Little Dragon's high-brow brand of ElectroPop tends to be fairly hit or miss. That is, of course, speaking only on behalf of the songs I've entertained, many of which come courtesy of many eclectic artists she's worked with. From Big Boi to Mac Miller to Gorillaz, the Swedish band helmed by lead Yukimi Nagano has made their rounds in attracting unusual attention from fans who might not partake in classy Pop. 'High,' an impromptu single released this past week, defines the group quite well, moving delicately around Nagano's vocals and the constantly pulsating percussion behind her. There's a certain purity present, a whiff of clean air permeating the waveforms, as if no interfering dust has made its way in. Being that this is art, that's not necessarily a good thing, and like many other ElectroPop artists, Little Dragon can be criticized for being too pristine.

But that's entirely user-preference. While Little Dragon follows more traditional measures, I'm likening 'High' to Son Lux's work, in the stylistic approach of sharp edges, rigid constructs, and straight lines. Nothing's placed inappropriately, as all the instrumentation, layered atop one another, are eloquently placed around Nagano's wavering falsetto. Like many song's she's appeared on, Nagano's the highlight on 'High,' working among the production with relative ease. Much of this talent can be attributed to her vocals, but it's really the way she presents herself, a mix between the seduction of Contemporary R&B and the tastefulness of quirky Indie Pop stars, where Nagano's true light shines. Still, 'High' can only reach a certain peak before the limits of its own restraints catches up to it. For a quick indulgence of SynthPop, it works. Being memorable down the road though? That's a different story.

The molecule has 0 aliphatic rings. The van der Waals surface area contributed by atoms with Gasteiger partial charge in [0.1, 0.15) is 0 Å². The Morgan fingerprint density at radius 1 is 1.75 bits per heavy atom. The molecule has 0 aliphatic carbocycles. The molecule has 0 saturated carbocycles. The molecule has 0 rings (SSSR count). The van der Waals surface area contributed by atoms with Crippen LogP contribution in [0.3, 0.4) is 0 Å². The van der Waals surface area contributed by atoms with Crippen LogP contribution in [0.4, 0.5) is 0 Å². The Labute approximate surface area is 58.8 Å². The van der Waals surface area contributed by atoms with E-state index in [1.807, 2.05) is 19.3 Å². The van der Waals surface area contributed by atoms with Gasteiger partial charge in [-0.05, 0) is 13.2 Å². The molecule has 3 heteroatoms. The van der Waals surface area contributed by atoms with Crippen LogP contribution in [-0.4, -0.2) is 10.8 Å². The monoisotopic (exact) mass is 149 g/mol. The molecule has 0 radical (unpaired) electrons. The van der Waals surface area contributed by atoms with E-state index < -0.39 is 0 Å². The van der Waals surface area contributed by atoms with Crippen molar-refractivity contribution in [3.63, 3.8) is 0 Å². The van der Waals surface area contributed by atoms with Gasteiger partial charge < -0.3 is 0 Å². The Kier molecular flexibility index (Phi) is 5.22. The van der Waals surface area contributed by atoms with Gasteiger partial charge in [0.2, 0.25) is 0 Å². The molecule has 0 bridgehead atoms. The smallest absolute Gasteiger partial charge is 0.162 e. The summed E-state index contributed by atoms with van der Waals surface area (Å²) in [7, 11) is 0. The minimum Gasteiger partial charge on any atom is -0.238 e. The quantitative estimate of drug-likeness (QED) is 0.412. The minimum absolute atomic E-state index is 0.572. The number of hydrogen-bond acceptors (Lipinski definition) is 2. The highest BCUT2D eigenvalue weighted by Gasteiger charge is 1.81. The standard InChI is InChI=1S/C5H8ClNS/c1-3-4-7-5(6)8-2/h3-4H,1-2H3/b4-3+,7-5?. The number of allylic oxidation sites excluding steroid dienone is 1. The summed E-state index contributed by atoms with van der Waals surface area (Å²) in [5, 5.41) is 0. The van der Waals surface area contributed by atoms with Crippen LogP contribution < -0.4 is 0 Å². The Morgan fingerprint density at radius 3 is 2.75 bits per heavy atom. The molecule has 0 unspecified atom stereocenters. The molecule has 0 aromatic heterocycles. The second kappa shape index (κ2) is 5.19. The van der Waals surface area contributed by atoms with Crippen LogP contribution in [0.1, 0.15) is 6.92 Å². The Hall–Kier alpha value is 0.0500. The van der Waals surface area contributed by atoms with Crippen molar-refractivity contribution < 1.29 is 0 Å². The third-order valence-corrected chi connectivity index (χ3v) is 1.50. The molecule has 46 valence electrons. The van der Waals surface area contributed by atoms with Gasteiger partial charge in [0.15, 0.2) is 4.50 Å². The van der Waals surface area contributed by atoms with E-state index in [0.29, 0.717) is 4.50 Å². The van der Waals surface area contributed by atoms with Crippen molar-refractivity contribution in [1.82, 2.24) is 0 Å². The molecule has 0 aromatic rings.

DJ Khaled - Shining

With how much DJ Khaled flaunts himself in all foreseeable aspects, it's easy to forget he's a producer at heart. Even I have a tough time challenging this idea, as I see Khaled more as a hype man for mainstream Hip-Hop as a whole than a single producer whose got his name and phrase slapped on a handful of tracks. Even when "we the besttttttt" comes blaring through my speakers it seems more directed at a style than the man himself making the music. This can largely be attributed to his lack of instrumental work, solely working with high-profile artists but pushing his namesake to the forefront. There's no better example of this than 'Shining,' an unexpected single that features everyone's favorite (or least favorite) married couple, Beyoncé and Jay-Z. Apart from his slew of subpar work where he's been the weakest aspect, Khaled actually represents the best aspects of 'Shining.'